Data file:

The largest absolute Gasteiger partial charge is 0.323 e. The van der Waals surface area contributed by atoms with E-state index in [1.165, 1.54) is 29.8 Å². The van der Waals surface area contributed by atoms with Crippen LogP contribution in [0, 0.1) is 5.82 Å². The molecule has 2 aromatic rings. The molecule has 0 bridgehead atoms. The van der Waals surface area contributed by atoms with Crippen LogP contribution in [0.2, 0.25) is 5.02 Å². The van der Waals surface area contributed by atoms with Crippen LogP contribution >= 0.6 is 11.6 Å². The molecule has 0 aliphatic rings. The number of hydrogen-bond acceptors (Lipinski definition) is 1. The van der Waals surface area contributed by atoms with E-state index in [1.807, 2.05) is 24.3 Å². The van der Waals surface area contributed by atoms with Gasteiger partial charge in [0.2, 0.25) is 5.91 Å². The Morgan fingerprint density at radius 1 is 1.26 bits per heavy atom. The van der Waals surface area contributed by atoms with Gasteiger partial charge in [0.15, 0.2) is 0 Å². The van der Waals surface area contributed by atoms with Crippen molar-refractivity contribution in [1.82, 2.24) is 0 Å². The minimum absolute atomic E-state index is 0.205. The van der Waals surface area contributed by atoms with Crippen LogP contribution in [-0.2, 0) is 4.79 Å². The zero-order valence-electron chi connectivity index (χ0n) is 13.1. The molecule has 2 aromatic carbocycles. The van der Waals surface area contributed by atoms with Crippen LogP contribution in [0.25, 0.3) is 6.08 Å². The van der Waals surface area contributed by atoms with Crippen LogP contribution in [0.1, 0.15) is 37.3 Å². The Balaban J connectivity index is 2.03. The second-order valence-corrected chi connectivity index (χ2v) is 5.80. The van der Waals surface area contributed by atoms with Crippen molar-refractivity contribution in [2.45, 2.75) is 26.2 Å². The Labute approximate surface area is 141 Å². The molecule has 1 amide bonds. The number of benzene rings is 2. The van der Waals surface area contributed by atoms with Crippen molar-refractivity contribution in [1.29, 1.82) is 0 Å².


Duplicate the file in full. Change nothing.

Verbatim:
The largest absolute Gasteiger partial charge is 0.323 e. The van der Waals surface area contributed by atoms with E-state index in [1.165, 1.54) is 29.8 Å². The van der Waals surface area contributed by atoms with Crippen LogP contribution in [0, 0.1) is 5.82 Å². The molecule has 2 aromatic rings. The molecule has 0 bridgehead atoms. The van der Waals surface area contributed by atoms with Crippen LogP contribution in [0.2, 0.25) is 5.02 Å². The van der Waals surface area contributed by atoms with Crippen LogP contribution >= 0.6 is 11.6 Å². The molecule has 0 aliphatic rings. The number of hydrogen-bond acceptors (Lipinski definition) is 1. The van der Waals surface area contributed by atoms with E-state index in [1.807, 2.05) is 24.3 Å². The van der Waals surface area contributed by atoms with Gasteiger partial charge in [0.2, 0.25) is 5.91 Å². The Morgan fingerprint density at radius 1 is 1.26 bits per heavy atom. The van der Waals surface area contributed by atoms with Gasteiger partial charge in [0.15, 0.2) is 0 Å². The van der Waals surface area contributed by atoms with Crippen molar-refractivity contribution in [1.82, 2.24) is 0 Å². The minimum absolute atomic E-state index is 0.205. The van der Waals surface area contributed by atoms with Crippen LogP contribution in [-0.2, 0) is 4.79 Å². The zero-order valence-electron chi connectivity index (χ0n) is 13.1. The molecule has 2 aromatic carbocycles. The van der Waals surface area contributed by atoms with Crippen LogP contribution in [0.25, 0.3) is 6.08 Å². The van der Waals surface area contributed by atoms with Crippen LogP contribution in [0.1, 0.15) is 37.3 Å². The Balaban J connectivity index is 2.03. The second-order valence-corrected chi connectivity index (χ2v) is 5.80. The van der Waals surface area contributed by atoms with Crippen molar-refractivity contribution in [2.45, 2.75) is 26.2 Å². The Labute approximate surface area is 141 Å². The molecule has 1 amide bonds. The number of benzene rings is 2. The van der Waals surface area contributed by atoms with Crippen molar-refractivity contribution in [1.29, 1.82) is 0 Å².